Although bananas make a healthy snack, you can have too much of a good thing. Binging on any food can lead to weight gain and poor nutrition, so moderation is important. Although no official consensus exists as to how many bananas are "too many," if you experience side effects from eating bananas or if the number of bananas you eat affects your nutritional balance, then you’re eating too many.
Bananas are nutritious fruits packed with vitamins and minerals. One medium banana contains nearly 10 percent of the potassium you need for an entire day, which is important because most Americans don't get enough potassium in their diets. Bananas are also rich in vitamin C and fiber and low in energy density, which means they fill you up with relatively few calories, which helps you maintain a healthy weight.
Calories in Bananas
A medium banana of 7 to 8 inches contains about 105 calories, which is slightly more than 5 percent of a 2,000-calorie diet. A large banana of 8 to 9 inches contains about 120 calories, which is 6 percent of those caloric needs. This may not be much, but if you eat enough bananas and go over your daily energy needs, you will gain weight. For every 3,500-calorie surplus, you gain about 1 pound of body fat. This means you would have to eat about 33 medium bananas or 29 large bananas in addition to your usual diet.
For your body to function at its best, it needs a broad assortment of nutrients. If bananas dominate your diet, your stomach has little room left for other foods. In a 2,000-calorie diet, the U.S. Department of Agriculture's MyPlate guidelines recommend that you get 2 cups of fruit per day, which equals about two large bananas. This leaves room for vegetables, grains, protein and dairy or dairy alternatives, which the guidelines also recommend you eat. Even within food groups, variety is important. You should eat fruits in assorted colors such as blue, orange, green and red. Different colors indicate different nutrients, so variety helps you meet a range of needs.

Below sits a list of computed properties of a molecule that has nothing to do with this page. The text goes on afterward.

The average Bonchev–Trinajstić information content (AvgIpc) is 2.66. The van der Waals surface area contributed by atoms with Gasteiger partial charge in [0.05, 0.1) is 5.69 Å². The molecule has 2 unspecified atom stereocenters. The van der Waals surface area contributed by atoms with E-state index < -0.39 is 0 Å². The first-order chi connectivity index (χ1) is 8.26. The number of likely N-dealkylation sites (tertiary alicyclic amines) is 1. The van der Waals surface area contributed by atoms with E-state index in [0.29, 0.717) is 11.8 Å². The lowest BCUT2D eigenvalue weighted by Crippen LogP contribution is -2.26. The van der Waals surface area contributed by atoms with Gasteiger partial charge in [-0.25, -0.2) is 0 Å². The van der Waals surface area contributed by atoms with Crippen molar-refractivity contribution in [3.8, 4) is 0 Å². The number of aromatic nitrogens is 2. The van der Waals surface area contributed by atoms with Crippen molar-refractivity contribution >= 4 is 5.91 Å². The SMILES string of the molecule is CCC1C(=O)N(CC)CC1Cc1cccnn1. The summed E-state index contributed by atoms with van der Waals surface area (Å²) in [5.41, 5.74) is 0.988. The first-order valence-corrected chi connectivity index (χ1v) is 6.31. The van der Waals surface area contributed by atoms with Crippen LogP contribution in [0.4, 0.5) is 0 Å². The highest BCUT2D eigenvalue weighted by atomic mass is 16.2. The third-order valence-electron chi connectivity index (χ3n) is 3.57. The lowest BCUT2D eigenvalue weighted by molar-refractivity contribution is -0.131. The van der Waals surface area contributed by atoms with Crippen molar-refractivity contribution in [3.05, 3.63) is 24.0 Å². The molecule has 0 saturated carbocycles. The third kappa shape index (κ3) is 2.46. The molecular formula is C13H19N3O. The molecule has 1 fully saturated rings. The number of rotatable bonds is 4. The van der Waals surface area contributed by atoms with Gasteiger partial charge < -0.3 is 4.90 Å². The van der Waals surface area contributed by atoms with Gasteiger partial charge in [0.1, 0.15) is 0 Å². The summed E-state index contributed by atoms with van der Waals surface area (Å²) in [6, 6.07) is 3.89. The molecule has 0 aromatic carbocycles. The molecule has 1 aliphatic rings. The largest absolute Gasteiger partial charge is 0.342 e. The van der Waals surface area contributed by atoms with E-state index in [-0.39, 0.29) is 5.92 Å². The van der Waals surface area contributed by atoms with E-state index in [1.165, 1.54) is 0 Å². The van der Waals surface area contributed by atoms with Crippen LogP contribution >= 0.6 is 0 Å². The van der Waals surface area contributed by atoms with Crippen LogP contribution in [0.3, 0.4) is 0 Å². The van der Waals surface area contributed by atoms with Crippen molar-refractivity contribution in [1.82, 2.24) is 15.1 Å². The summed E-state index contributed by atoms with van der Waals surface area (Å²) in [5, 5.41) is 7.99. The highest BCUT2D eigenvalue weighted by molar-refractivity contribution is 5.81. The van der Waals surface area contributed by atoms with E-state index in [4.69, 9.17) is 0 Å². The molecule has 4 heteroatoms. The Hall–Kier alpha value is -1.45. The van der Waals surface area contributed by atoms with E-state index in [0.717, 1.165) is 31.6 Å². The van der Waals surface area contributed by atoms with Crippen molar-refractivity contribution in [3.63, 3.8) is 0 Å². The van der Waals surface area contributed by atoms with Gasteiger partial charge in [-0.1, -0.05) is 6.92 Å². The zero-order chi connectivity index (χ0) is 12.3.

Each medium banana contains about 3 grams of fiber, which contributes to the 28 grams you need each day in a 2,000-calorie diet. This is a good thing, because fiber helps digestion. Moderation is paramount, however, because consuming large quantities of fiber can cause gas, abdominal cramps and bloating, according to MedlinePlus. In addition, excessive fiber intake may interfere with the absorption of minerals such as calcium and iron.
- USDA National Nutrient Database: Bananas, Raw
- Colorado State University Extension: Potassium and the Diet
- Centers for Disease Control and Prevention: What Is Healthy Weight Loss?
- ChooseMyPlate.gov: What's on Your Plate?
- North Dakota State University and U.S. Department of Agriculture: What Color is Your Food?
- U.S. Department of Agriculture and U.S. Department of Health and Human Services: 2010 Dietary Guidelines for Americans
- MedlinePlus: Fiber